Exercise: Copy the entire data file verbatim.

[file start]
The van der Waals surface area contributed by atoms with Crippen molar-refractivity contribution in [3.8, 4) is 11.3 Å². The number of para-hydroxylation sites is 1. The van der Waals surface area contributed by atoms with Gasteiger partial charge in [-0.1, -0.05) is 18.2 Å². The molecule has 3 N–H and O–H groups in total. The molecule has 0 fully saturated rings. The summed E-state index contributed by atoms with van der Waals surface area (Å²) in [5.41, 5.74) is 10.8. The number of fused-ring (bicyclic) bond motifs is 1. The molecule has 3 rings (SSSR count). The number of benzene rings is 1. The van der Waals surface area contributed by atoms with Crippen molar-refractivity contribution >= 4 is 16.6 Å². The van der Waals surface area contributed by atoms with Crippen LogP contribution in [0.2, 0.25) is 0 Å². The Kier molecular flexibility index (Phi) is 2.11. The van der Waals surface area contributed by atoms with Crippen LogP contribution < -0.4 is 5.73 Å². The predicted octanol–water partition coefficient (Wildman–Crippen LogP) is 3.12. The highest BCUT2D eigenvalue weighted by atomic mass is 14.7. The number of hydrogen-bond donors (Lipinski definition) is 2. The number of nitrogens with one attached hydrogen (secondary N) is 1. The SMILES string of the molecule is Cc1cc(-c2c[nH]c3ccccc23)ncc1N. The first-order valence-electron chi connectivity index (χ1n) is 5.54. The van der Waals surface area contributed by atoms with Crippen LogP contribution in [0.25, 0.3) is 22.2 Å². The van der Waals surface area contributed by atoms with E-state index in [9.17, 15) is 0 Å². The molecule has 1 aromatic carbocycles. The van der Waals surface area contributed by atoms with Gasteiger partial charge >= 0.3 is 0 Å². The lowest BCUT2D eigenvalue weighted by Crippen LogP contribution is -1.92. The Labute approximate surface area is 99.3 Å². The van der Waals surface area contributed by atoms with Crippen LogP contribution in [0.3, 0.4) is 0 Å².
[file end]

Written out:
The van der Waals surface area contributed by atoms with Crippen molar-refractivity contribution in [3.8, 4) is 11.3 Å². The number of para-hydroxylation sites is 1. The van der Waals surface area contributed by atoms with Gasteiger partial charge in [-0.1, -0.05) is 18.2 Å². The molecule has 3 N–H and O–H groups in total. The molecule has 0 fully saturated rings. The summed E-state index contributed by atoms with van der Waals surface area (Å²) in [5.41, 5.74) is 10.8. The number of fused-ring (bicyclic) bond motifs is 1. The molecule has 3 rings (SSSR count). The number of benzene rings is 1. The van der Waals surface area contributed by atoms with Crippen molar-refractivity contribution >= 4 is 16.6 Å². The van der Waals surface area contributed by atoms with Crippen LogP contribution in [0.2, 0.25) is 0 Å². The Kier molecular flexibility index (Phi) is 2.11. The van der Waals surface area contributed by atoms with Crippen LogP contribution < -0.4 is 5.73 Å². The predicted octanol–water partition coefficient (Wildman–Crippen LogP) is 3.12. The highest BCUT2D eigenvalue weighted by atomic mass is 14.7. The number of hydrogen-bond donors (Lipinski definition) is 2. The number of nitrogens with one attached hydrogen (secondary N) is 1. The SMILES string of the molecule is Cc1cc(-c2c[nH]c3ccccc23)ncc1N. The first-order valence-electron chi connectivity index (χ1n) is 5.54. The van der Waals surface area contributed by atoms with Crippen LogP contribution in [0.25, 0.3) is 22.2 Å². The van der Waals surface area contributed by atoms with E-state index in [9.17, 15) is 0 Å². The molecule has 1 aromatic carbocycles. The van der Waals surface area contributed by atoms with Gasteiger partial charge >= 0.3 is 0 Å². The lowest BCUT2D eigenvalue weighted by Crippen LogP contribution is -1.92. The Labute approximate surface area is 99.3 Å². The van der Waals surface area contributed by atoms with Crippen LogP contribution in [0.3, 0.4) is 0 Å².